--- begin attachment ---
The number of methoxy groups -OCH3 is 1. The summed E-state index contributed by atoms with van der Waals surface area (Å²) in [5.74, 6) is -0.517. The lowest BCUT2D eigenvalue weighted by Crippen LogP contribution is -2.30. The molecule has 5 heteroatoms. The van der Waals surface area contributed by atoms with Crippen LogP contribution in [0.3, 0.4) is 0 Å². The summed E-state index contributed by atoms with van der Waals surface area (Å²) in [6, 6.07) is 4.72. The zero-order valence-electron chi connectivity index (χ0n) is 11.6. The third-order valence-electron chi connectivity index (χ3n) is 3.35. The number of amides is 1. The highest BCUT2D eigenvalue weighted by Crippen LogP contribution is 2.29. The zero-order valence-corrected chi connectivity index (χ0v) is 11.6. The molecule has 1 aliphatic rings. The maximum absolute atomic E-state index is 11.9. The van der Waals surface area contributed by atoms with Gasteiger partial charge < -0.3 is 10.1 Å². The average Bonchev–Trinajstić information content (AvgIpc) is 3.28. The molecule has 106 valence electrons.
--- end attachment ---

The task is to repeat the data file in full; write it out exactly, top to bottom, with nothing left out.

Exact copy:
The number of methoxy groups -OCH3 is 1. The summed E-state index contributed by atoms with van der Waals surface area (Å²) in [5.74, 6) is -0.517. The lowest BCUT2D eigenvalue weighted by Crippen LogP contribution is -2.30. The molecule has 5 heteroatoms. The van der Waals surface area contributed by atoms with Crippen LogP contribution in [0.3, 0.4) is 0 Å². The summed E-state index contributed by atoms with van der Waals surface area (Å²) in [6, 6.07) is 4.72. The zero-order valence-electron chi connectivity index (χ0n) is 11.6. The third-order valence-electron chi connectivity index (χ3n) is 3.35. The number of amides is 1. The highest BCUT2D eigenvalue weighted by Crippen LogP contribution is 2.29. The zero-order valence-corrected chi connectivity index (χ0v) is 11.6. The molecule has 1 aliphatic rings. The maximum absolute atomic E-state index is 11.9. The van der Waals surface area contributed by atoms with Gasteiger partial charge < -0.3 is 10.1 Å². The average Bonchev–Trinajstić information content (AvgIpc) is 3.28. The molecule has 106 valence electrons.